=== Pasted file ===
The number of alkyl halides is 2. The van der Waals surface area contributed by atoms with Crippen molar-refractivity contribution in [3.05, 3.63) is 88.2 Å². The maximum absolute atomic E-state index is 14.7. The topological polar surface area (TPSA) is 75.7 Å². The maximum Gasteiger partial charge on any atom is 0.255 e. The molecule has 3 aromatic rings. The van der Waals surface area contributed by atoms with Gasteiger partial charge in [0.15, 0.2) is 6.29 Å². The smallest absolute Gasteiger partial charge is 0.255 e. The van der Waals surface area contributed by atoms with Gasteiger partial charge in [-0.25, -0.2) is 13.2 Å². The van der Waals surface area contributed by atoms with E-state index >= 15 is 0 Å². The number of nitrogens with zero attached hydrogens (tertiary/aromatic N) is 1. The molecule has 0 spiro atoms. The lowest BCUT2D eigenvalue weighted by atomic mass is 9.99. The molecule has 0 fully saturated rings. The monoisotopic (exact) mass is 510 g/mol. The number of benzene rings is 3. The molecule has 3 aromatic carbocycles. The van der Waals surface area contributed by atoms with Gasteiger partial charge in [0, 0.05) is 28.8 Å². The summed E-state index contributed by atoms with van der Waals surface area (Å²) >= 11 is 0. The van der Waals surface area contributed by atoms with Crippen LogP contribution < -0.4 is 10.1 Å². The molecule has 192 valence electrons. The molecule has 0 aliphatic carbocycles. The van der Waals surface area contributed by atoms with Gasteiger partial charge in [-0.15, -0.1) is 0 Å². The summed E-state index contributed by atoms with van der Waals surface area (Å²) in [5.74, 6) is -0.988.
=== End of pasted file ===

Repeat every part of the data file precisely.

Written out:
The number of alkyl halides is 2. The van der Waals surface area contributed by atoms with Crippen molar-refractivity contribution in [3.05, 3.63) is 88.2 Å². The maximum absolute atomic E-state index is 14.7. The topological polar surface area (TPSA) is 75.7 Å². The maximum Gasteiger partial charge on any atom is 0.255 e. The molecule has 3 aromatic rings. The van der Waals surface area contributed by atoms with Gasteiger partial charge in [0.15, 0.2) is 6.29 Å². The smallest absolute Gasteiger partial charge is 0.255 e. The van der Waals surface area contributed by atoms with Gasteiger partial charge in [-0.25, -0.2) is 13.2 Å². The van der Waals surface area contributed by atoms with E-state index >= 15 is 0 Å². The number of nitrogens with zero attached hydrogens (tertiary/aromatic N) is 1. The molecule has 0 spiro atoms. The lowest BCUT2D eigenvalue weighted by atomic mass is 9.99. The molecule has 0 fully saturated rings. The monoisotopic (exact) mass is 510 g/mol. The number of benzene rings is 3. The molecule has 3 aromatic carbocycles. The van der Waals surface area contributed by atoms with Gasteiger partial charge in [0, 0.05) is 28.8 Å². The summed E-state index contributed by atoms with van der Waals surface area (Å²) >= 11 is 0. The van der Waals surface area contributed by atoms with Crippen LogP contribution < -0.4 is 10.1 Å². The molecule has 192 valence electrons. The molecule has 0 aliphatic carbocycles. The van der Waals surface area contributed by atoms with Gasteiger partial charge in [-0.15, -0.1) is 0 Å². The summed E-state index contributed by atoms with van der Waals surface area (Å²) in [5.74, 6) is -0.988.